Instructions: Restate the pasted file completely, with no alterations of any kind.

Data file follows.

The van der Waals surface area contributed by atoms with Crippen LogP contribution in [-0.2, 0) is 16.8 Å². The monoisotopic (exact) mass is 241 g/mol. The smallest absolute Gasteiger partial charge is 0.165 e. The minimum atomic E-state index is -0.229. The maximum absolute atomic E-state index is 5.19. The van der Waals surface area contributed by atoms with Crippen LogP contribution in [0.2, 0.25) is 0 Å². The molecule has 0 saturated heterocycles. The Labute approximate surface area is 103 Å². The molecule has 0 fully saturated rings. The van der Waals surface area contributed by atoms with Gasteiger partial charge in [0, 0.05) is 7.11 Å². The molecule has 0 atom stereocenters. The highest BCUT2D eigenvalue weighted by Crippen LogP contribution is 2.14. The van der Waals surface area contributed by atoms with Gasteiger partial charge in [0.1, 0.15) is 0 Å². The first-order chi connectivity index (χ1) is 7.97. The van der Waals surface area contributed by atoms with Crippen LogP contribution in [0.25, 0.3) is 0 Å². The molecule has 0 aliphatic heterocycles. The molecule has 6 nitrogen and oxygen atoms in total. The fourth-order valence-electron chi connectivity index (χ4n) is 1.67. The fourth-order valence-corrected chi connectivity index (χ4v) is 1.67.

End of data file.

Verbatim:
The van der Waals surface area contributed by atoms with Crippen LogP contribution in [-0.2, 0) is 16.8 Å². The monoisotopic (exact) mass is 241 g/mol. The smallest absolute Gasteiger partial charge is 0.165 e. The minimum atomic E-state index is -0.229. The maximum absolute atomic E-state index is 5.19. The van der Waals surface area contributed by atoms with Crippen LogP contribution in [0.2, 0.25) is 0 Å². The molecule has 0 saturated heterocycles. The Labute approximate surface area is 103 Å². The molecule has 0 fully saturated rings. The van der Waals surface area contributed by atoms with Gasteiger partial charge in [0, 0.05) is 7.11 Å². The molecule has 0 atom stereocenters. The highest BCUT2D eigenvalue weighted by Crippen LogP contribution is 2.14. The van der Waals surface area contributed by atoms with Gasteiger partial charge in [0.1, 0.15) is 0 Å². The first-order chi connectivity index (χ1) is 7.97. The van der Waals surface area contributed by atoms with Crippen LogP contribution in [0.25, 0.3) is 0 Å². The molecule has 0 aliphatic heterocycles. The molecule has 6 nitrogen and oxygen atoms in total. The fourth-order valence-electron chi connectivity index (χ4n) is 1.67. The fourth-order valence-corrected chi connectivity index (χ4v) is 1.67.